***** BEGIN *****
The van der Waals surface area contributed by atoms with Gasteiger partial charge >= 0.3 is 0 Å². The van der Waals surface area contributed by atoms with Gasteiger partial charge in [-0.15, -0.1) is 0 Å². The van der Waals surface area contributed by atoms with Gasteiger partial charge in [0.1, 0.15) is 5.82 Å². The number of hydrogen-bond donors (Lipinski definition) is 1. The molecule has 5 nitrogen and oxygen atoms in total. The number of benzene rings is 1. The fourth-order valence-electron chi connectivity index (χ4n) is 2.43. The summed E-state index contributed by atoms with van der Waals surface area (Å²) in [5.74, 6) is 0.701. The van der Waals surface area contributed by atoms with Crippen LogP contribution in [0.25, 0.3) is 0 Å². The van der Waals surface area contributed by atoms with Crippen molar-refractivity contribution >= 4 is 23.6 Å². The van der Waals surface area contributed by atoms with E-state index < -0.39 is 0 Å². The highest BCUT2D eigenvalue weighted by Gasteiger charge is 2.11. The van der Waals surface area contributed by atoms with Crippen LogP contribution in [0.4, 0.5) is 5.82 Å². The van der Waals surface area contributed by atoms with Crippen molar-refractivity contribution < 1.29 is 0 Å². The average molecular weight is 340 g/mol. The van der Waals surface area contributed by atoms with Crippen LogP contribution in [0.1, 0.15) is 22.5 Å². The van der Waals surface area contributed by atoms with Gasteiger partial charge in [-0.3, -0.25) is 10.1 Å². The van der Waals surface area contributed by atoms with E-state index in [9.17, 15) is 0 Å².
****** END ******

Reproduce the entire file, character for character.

The van der Waals surface area contributed by atoms with Gasteiger partial charge >= 0.3 is 0 Å². The van der Waals surface area contributed by atoms with Gasteiger partial charge in [-0.15, -0.1) is 0 Å². The van der Waals surface area contributed by atoms with Gasteiger partial charge in [0.1, 0.15) is 5.82 Å². The number of hydrogen-bond donors (Lipinski definition) is 1. The molecule has 5 nitrogen and oxygen atoms in total. The number of benzene rings is 1. The fourth-order valence-electron chi connectivity index (χ4n) is 2.43. The summed E-state index contributed by atoms with van der Waals surface area (Å²) in [5.74, 6) is 0.701. The van der Waals surface area contributed by atoms with Crippen LogP contribution in [0.25, 0.3) is 0 Å². The van der Waals surface area contributed by atoms with Crippen molar-refractivity contribution >= 4 is 23.6 Å². The van der Waals surface area contributed by atoms with E-state index < -0.39 is 0 Å². The highest BCUT2D eigenvalue weighted by Gasteiger charge is 2.11. The van der Waals surface area contributed by atoms with Crippen LogP contribution in [0.4, 0.5) is 5.82 Å². The van der Waals surface area contributed by atoms with Crippen molar-refractivity contribution < 1.29 is 0 Å². The average molecular weight is 340 g/mol. The van der Waals surface area contributed by atoms with Crippen LogP contribution in [0.1, 0.15) is 22.5 Å². The van der Waals surface area contributed by atoms with Gasteiger partial charge in [-0.3, -0.25) is 10.1 Å². The van der Waals surface area contributed by atoms with E-state index in [9.17, 15) is 0 Å².